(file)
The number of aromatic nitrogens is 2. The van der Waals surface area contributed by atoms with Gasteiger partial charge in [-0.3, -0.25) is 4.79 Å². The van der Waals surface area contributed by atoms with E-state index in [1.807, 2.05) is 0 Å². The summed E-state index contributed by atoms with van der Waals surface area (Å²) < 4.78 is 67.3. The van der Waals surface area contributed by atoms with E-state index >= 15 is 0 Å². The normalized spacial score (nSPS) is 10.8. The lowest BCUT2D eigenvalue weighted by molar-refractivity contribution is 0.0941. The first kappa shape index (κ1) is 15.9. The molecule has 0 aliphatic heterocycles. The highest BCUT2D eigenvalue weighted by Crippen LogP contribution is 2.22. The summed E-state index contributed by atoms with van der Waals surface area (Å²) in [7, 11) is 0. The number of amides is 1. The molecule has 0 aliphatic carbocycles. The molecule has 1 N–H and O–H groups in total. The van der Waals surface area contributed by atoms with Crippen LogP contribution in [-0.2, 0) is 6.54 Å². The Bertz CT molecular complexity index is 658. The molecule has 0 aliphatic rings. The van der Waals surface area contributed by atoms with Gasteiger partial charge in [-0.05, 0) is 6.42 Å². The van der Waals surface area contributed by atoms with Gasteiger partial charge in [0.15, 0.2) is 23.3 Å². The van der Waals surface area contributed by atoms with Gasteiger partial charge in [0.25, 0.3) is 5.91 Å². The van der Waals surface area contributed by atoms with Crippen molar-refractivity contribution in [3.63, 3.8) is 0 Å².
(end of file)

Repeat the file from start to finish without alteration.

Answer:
The number of aromatic nitrogens is 2. The van der Waals surface area contributed by atoms with Gasteiger partial charge in [-0.3, -0.25) is 4.79 Å². The van der Waals surface area contributed by atoms with E-state index in [1.807, 2.05) is 0 Å². The summed E-state index contributed by atoms with van der Waals surface area (Å²) < 4.78 is 67.3. The van der Waals surface area contributed by atoms with E-state index >= 15 is 0 Å². The normalized spacial score (nSPS) is 10.8. The lowest BCUT2D eigenvalue weighted by molar-refractivity contribution is 0.0941. The first kappa shape index (κ1) is 15.9. The molecule has 0 aliphatic heterocycles. The highest BCUT2D eigenvalue weighted by Crippen LogP contribution is 2.22. The summed E-state index contributed by atoms with van der Waals surface area (Å²) in [7, 11) is 0. The number of amides is 1. The molecule has 0 aliphatic carbocycles. The molecule has 1 N–H and O–H groups in total. The van der Waals surface area contributed by atoms with Crippen LogP contribution in [-0.2, 0) is 6.54 Å². The Bertz CT molecular complexity index is 658. The molecule has 0 aliphatic rings. The van der Waals surface area contributed by atoms with Gasteiger partial charge in [-0.05, 0) is 6.42 Å². The van der Waals surface area contributed by atoms with Gasteiger partial charge in [0.15, 0.2) is 23.3 Å². The van der Waals surface area contributed by atoms with Gasteiger partial charge in [0.25, 0.3) is 5.91 Å². The van der Waals surface area contributed by atoms with Crippen molar-refractivity contribution in [3.63, 3.8) is 0 Å².